Implementation in the last decade of operando experimental set-ups at APE, BACH and ESCAMicroscopy experimental stations for bridging the pressure gap of PES investigations has led to significant achievements in monitoring in-situ chemical, electrochemical and morphology evolution of all types catalytic systems under reaction conditions. Further complementary studies using X-ray absorption spectroscopy in photon-in/photon-out mode, ongoing at the XAFS and TwinMic beamlines are filling some remaining knowledge gaps for paving the road towards knowledge-based design and production of these complex and very desired functional materials.

M. Amati, L. Bonanni, L. Braglia, F. Genuzio, L. Gregoratti, M. Kiskinova, A. Kolmakov, A.Locatelli, E. Magnano, A. A. Matruglio, T. O. Menteş, S. Nappini, P. Torelli, P. Zeller,” Operando photoelectron emission spectroscopy and microscopy at Elettra soft X-ray beamlines: from model to real functional systems”, J. Electr. Spectr. Rel. Phenom. (2019) doi: 10.1016/j.elspec.2019.146902.

For first SUPERESCA – A. Baraldi, G. Comelli, S. Lizzit, M. Kiskinova, G. Paolucci “Real-Time X-Ray Photoelectron Spectroscopy of Surface Reactions” Surf. Sci. Reports 49, Nos. 6-8 (2003) 169.

For XPEEM A. Locatelli and M. Kiskinova “Imaging with Chemical Analysis: Adsorbed Structures Formed during Surface Chemical Reactions” A European Journal of Chemistry, 12 (2006) 8890.

Image: From model to real catalysts: structural and chemical complexity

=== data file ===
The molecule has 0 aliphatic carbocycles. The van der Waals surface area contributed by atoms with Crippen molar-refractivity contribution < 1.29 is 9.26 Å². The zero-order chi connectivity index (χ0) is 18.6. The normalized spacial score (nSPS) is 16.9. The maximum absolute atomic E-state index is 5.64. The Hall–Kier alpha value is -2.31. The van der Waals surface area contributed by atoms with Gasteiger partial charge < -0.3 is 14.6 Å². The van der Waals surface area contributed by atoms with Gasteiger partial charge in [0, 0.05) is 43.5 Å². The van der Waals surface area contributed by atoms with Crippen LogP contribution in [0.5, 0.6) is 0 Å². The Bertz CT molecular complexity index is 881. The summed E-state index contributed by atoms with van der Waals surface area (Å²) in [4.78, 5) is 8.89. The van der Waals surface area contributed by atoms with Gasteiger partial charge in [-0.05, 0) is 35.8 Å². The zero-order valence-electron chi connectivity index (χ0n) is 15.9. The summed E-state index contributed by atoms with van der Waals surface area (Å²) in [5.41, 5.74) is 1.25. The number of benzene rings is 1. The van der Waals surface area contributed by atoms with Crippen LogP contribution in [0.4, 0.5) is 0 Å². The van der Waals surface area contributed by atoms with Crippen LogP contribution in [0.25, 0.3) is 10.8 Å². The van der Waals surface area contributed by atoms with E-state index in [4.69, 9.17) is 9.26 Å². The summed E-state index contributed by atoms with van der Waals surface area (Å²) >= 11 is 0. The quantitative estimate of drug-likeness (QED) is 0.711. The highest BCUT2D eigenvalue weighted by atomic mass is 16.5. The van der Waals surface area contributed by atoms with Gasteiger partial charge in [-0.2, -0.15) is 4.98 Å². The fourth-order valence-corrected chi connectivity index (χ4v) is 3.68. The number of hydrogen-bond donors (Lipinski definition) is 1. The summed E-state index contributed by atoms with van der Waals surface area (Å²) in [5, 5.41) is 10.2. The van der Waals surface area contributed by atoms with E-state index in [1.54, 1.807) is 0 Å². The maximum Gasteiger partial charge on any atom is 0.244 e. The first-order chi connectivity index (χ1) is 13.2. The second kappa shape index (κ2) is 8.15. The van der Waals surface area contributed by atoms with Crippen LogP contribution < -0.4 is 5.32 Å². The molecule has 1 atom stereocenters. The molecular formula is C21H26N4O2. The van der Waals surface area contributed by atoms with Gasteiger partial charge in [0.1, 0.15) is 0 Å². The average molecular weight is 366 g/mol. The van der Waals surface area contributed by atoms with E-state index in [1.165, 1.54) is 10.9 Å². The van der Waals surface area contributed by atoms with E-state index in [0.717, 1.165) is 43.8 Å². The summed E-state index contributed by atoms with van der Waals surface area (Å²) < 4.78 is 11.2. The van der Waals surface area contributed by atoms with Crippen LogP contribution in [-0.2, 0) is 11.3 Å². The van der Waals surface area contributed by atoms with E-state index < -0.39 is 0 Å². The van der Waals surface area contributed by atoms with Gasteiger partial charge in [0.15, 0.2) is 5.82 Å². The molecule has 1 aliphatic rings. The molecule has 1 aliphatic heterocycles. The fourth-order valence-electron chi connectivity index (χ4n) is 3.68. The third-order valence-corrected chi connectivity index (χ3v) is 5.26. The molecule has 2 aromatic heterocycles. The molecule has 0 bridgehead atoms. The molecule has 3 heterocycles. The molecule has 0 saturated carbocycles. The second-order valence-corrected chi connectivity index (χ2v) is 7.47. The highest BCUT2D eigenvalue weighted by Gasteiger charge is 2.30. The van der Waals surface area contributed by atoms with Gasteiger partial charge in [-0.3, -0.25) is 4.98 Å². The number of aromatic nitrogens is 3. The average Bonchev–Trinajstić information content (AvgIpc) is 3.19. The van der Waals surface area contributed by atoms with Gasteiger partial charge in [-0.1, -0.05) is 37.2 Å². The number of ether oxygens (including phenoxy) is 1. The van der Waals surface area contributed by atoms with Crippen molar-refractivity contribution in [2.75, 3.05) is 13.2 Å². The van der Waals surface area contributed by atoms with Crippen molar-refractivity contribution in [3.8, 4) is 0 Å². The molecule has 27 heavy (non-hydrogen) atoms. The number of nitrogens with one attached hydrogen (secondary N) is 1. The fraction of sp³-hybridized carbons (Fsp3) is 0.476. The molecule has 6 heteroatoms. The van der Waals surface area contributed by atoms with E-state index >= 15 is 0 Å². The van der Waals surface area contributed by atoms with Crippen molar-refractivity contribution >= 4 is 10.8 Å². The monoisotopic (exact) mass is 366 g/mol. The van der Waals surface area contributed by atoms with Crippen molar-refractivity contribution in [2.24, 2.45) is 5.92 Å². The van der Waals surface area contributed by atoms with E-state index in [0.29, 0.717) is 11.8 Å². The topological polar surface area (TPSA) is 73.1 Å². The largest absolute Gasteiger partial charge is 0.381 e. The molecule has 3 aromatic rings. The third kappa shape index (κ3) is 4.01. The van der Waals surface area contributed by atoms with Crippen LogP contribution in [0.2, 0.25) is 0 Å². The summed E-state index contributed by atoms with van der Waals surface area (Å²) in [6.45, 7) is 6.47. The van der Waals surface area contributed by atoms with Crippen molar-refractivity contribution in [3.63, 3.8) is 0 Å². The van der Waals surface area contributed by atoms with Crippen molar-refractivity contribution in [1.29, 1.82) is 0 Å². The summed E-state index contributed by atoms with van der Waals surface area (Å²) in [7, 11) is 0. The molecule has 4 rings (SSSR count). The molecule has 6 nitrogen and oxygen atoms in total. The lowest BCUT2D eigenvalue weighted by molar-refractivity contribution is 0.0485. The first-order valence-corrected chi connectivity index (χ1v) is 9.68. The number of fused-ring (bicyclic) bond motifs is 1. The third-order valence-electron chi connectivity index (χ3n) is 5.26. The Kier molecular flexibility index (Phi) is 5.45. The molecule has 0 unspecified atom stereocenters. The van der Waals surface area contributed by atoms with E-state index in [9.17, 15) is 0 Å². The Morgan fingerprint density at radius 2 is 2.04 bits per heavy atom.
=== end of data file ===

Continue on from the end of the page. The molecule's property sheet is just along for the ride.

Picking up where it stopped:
Enigmatic Dirac fermions in graphene

Since the discovery of graphene more than 15 years ago, research on graphene-based systems has grown exponentially. Graphene exhibits unique physical properties, for instance, the presence of massless Dirac fermions in a lattice of stronger covalent bonds and frequency-independent optical conductivity, which may help to realize exotic fundamental science and advanced technologies.

So far, graphene has been grown on a multitude of substrates exhibiting interesting properties. In some cases, the graphene layer has minimal link with the substrate. Experiments have revealed enigmatic properties of the Dirac fermions near the band crossing, called Dirac point, at the K point of the Brillouin zone. For example, Angle-Resolved PhotoEmission Spectroscopy (ARPES) data of graphene grown on SiC, shown in Fig. 1a, exhibit large momentum independent intensities near Dirac point as if the top and bottom of the Dirac cone are shifted away from each other. Some studies interpreted these results as a gapped Dirac cone with anomalous in-gap intensities as schematically shown in Fig. 1b. The presence of electron correlation renormalizes the dispersion as shown by red lines. Other proposals involve plasmaron bands where plasmon excitations in addition to photoexcitation of electrons leads to a shifted Dirac cone. The shifted and the pristine Dirac cones appear as a diamond shaped structure around the Dirac point as shown in Fig. 1c.